Lesson 9: Crisis Management

What You’ll Learn: A disaster isn’t a matter of if but when, and being prepared for one – from employee theft to “the big one” – will protect your business and livelihood. We’ll take you through the simple steps you can take to ensure that your business will survive just about anything thrown at you.

Crisis Management (continued)

Essential Tools

As noted earlier, a crisis plan doesn’t have to be as thick as the Seattle Yellow Pages (remember those?). The length and amount of detail will vary greatly by business. That said, the larger a business becomes, the more complex its crisis plan will become. A crisis plan is not something you “set and forget.” It is meant to be updated regularly to reflect changes in your operations.

A solid crisis plan should:

  • Identify every potential crisis that could affect you, no matter how remote it may seem.
  • Determine what you can do to minimize the risk of it happening in the first place, or if it happens, how you can minimize its impact on your business.
  • Create a business continuity plan you can follow in times of crisis to guide you through the four stages.
  • Test the plan annually and make changes based on your drills, remember to keep the response flexible since no two crises, even if they are similar, are the same.

Assessing the Threat

Let’s return to our fire extinguisher analogy. If a fire is a potential crisis for your business, you can take several proactive steps to prevent it from occurring in the first place. In a restaurant, you can clean the grease traps, install smoke detectors, train staff on how to fight a fire and update the sprinkler system. If a fire does occur, then you have a fire extinguisher nearby and your staff is trained in its use, you have the fire department on speed dial and your insurance policy has is up to date and can cover any losses.

Here are just a few events that can interrupt your operations or jeopardize your business:

Natural Disasters – We’ll start with the easy one, including earthquakes, landslides and wildfires. But there are also secondary disasters within each of these, such as a partial collapse of a roof caused by a heavy rainstorm or a broken water main.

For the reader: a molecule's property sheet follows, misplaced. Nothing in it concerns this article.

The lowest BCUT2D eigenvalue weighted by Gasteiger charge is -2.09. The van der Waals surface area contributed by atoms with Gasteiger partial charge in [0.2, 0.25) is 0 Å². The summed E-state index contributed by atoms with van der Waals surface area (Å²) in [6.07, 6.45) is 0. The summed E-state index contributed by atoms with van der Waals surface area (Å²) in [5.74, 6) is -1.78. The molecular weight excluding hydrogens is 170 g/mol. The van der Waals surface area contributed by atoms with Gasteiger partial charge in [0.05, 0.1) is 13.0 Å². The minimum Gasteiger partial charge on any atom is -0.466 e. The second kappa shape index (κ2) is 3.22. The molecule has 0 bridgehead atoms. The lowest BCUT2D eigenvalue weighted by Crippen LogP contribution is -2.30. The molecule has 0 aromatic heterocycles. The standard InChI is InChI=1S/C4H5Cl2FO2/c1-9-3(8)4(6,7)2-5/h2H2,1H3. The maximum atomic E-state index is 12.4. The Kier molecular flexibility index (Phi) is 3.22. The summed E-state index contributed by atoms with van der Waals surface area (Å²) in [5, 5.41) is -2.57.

Theft or Vandalism – The theft could be in the form of physical loss, such as inventory or cash or the theft of data or intellectual property.

Fire – The causes could be arson or a tool or appliance left on, but it can also be arson or a powerline knocked down in a heavy windstorm that arcs and starts a fire.

Technology – This can include computer viruses, hacking, randomware, system failures, or the fact that your 10-year-old computer’s hard drive seized up and you don’t have a backup. According to the U.S. Bureau of Labor Statistics, 93% of businesses that suffer a significant loss of data go out of business within five years.

Loss or Illness of Key Staff – The temporary or permanent loss of the owner or a key manager can be a disaster for a small business. Perhaps just as important – as we have seen in the pandemic – a lengthy hospital stay because of illness can seriously affect a business’ operations.

Terrorism – Domestic or foreign terrorism is a possibility, even in a small town. We all remember the Oklahoma City bombing and 9/11, but even rural communities can be affected by an act of terrorism, especially by domestic organizations. Even if you’re not the target of a terrorist act, lack of access to your facility or collateral damage can seriously affect your operations.

Supplier or Customer Crisis – Many businesses are only as strong as their supply chain. What would happen if your deliveries were suddenly interrupted? What if a customer is hurt or killed by a product you sell? What about a product recall where there is an obvious liability?

Bad Press – Social media has changed the playing field. What if a disgruntled employee or customer turned loose on Twitter? What if the media picked up on a story that put you in a bad light? What would be your response?

To the uninitiated, this may seem pretty daunting, but you don’t have to do everything at once. You want to build your crisis plan over time and keep it updated. Plus, we’ve put together all the tools you need, including templates, examples and resources you can use. It’s all online in your handy guide – When Trouble Strike: A Small Business Crisis Planner.

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